Factorial one hundred (written 100!) has 24 noughts when written in full and that 1000! has 249 noughts? Convince yourself that the above is true. Perhaps your methodology will help you find the. . . .
Take any prime number greater than 3 , square it and subtract one.
Working on the building blocks will help you to explain what is
special about your results.
Make a set of numbers that use all the digits from 1 to 9, once and
once only. Add them up. The result is divisible by 9. Add each of
the digits in the new number. What is their sum? Now try some. . . .
Take any two digit number, for example 58. What do you have to do to reverse the order of the digits? Can you find a rule for reversing the order of digits for any two digit number?
Find some triples of whole numbers a, b and c such that a^2 + b^2 + c^2 is a multiple of 4. Is it necessarily the case that a, b and c must all be even? If so, can you explain why?
Prove that if a^2+b^2 is a multiple of 3 then both a and b are multiples of 3.
Caroline and James pick sets of five numbers. Charlie chooses three of them that add together to make a multiple of three. Can they stop him?
Powers of numbers behave in surprising ways. Take a look at some of these and try to explain why they are true.
Eight children enter the autumn cross-country race at school. How
many possible ways could they come in at first, second and third
Imagine we have four bags containing a large number of 1s, 4s, 7s and 10s. What numbers can we make?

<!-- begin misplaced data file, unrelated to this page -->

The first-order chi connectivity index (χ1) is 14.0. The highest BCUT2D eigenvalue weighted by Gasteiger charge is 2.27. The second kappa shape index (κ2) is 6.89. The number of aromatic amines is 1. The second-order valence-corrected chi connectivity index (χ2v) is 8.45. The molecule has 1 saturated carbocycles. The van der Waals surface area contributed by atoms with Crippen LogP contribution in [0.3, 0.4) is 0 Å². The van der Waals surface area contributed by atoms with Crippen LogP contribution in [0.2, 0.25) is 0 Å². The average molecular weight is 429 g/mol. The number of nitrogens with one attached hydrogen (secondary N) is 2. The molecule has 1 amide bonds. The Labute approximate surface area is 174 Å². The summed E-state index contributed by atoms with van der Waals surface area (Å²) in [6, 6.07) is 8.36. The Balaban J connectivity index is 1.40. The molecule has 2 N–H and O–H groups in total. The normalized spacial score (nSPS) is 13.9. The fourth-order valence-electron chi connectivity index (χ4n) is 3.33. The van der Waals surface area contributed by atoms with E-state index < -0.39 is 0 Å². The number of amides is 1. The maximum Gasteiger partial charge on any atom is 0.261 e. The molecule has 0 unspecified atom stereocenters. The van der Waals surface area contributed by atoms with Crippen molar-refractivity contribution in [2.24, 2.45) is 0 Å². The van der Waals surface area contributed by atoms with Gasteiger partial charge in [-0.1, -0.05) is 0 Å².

From a group of any 4 students in a class of 30, each has exchanged
Christmas cards with the other three. Show that some students have
exchanged cards with all the other students in the class. How. . . .
How many pairs of numbers can you find that add up to a multiple of 11? Do you notice anything interesting about your results?
Here are three 'tricks' to amaze your friends. But the really
clever trick is explaining to them why these 'tricks' are maths not
magic. Like all good magicians, you should practice by trying. . . .
The nth term of a sequence is given by the formula n^3 + 11n . Find
the first four terms of the sequence given by this formula and the
first term of the sequence which is bigger than one million. . . .
Can you convince me of each of the following: If a square number is
multiplied by a square number the product is ALWAYS a square
You can work out the number someone else is thinking of as follows. Ask a friend to think of any natural number less than 100. Then ask them to tell you the remainders when this number is divided by. . . .
Find the smallest positive integer N such that N/2 is a perfect
cube, N/3 is a perfect fifth power and N/5 is a perfect seventh
Six points are arranged in space so that no three are collinear.
How many line segments can be formed by joining the points in
Replace each letter with a digit to make this addition correct.
Imagine we have four bags containing numbers from a sequence. What numbers can we make now?
Choose any three by three square of dates on a calendar page.
Circle any number on the top row, put a line through the other
numbers that are in the same row and column as your circled number.
Repeat. . . .
Which set of numbers that add to 10 have the largest product?
Carry out cyclic permutations of nine digit numbers containing the
digits from 1 to 9 (until you get back to the first number). Prove
that whatever number you choose, they will add to the same total.
Consider the equation 1/a + 1/b + 1/c = 1 where a, b and c are
natural numbers and 0 < a < b < c. Prove that there is
only one set of values which satisfy this equation.
Three dice are placed in a row. Find a way to turn each one so that the three numbers on top of the dice total the same as the three numbers on the front of the dice. Can you find all the ways to do. . . .
Points A, B and C are the centres of three circles, each one of which touches the other two. Prove that the perimeter of the triangle ABC is equal to the diameter of the largest circle.